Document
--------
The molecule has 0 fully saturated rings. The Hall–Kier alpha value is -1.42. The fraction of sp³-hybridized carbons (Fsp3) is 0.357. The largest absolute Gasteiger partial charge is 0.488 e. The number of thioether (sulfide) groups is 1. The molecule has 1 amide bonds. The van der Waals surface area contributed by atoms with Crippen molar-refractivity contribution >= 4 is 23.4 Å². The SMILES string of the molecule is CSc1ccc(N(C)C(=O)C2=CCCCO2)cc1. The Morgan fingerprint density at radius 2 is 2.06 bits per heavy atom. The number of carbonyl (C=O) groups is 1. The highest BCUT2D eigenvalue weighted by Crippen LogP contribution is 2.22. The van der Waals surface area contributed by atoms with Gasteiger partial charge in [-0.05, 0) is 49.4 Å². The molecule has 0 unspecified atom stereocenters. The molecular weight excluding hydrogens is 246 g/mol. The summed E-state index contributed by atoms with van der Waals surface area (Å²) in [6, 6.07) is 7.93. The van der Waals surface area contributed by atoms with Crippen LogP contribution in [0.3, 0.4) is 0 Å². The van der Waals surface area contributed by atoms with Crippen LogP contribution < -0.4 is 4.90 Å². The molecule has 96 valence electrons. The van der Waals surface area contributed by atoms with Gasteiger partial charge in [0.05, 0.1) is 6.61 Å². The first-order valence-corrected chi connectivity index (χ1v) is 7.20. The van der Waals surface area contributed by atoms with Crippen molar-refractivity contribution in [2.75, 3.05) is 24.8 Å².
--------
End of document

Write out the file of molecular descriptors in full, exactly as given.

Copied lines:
The molecule has 0 fully saturated rings. The Hall–Kier alpha value is -1.42. The fraction of sp³-hybridized carbons (Fsp3) is 0.357. The largest absolute Gasteiger partial charge is 0.488 e. The number of thioether (sulfide) groups is 1. The molecule has 1 amide bonds. The van der Waals surface area contributed by atoms with Crippen molar-refractivity contribution >= 4 is 23.4 Å². The SMILES string of the molecule is CSc1ccc(N(C)C(=O)C2=CCCCO2)cc1. The Morgan fingerprint density at radius 2 is 2.06 bits per heavy atom. The number of carbonyl (C=O) groups is 1. The highest BCUT2D eigenvalue weighted by Crippen LogP contribution is 2.22. The van der Waals surface area contributed by atoms with Gasteiger partial charge in [-0.05, 0) is 49.4 Å². The molecule has 0 unspecified atom stereocenters. The molecular weight excluding hydrogens is 246 g/mol. The summed E-state index contributed by atoms with van der Waals surface area (Å²) in [6, 6.07) is 7.93. The van der Waals surface area contributed by atoms with Crippen LogP contribution in [0.3, 0.4) is 0 Å². The van der Waals surface area contributed by atoms with Crippen LogP contribution < -0.4 is 4.90 Å². The molecule has 96 valence electrons. The van der Waals surface area contributed by atoms with Gasteiger partial charge in [0.05, 0.1) is 6.61 Å². The first-order valence-corrected chi connectivity index (χ1v) is 7.20. The van der Waals surface area contributed by atoms with Crippen molar-refractivity contribution in [2.75, 3.05) is 24.8 Å².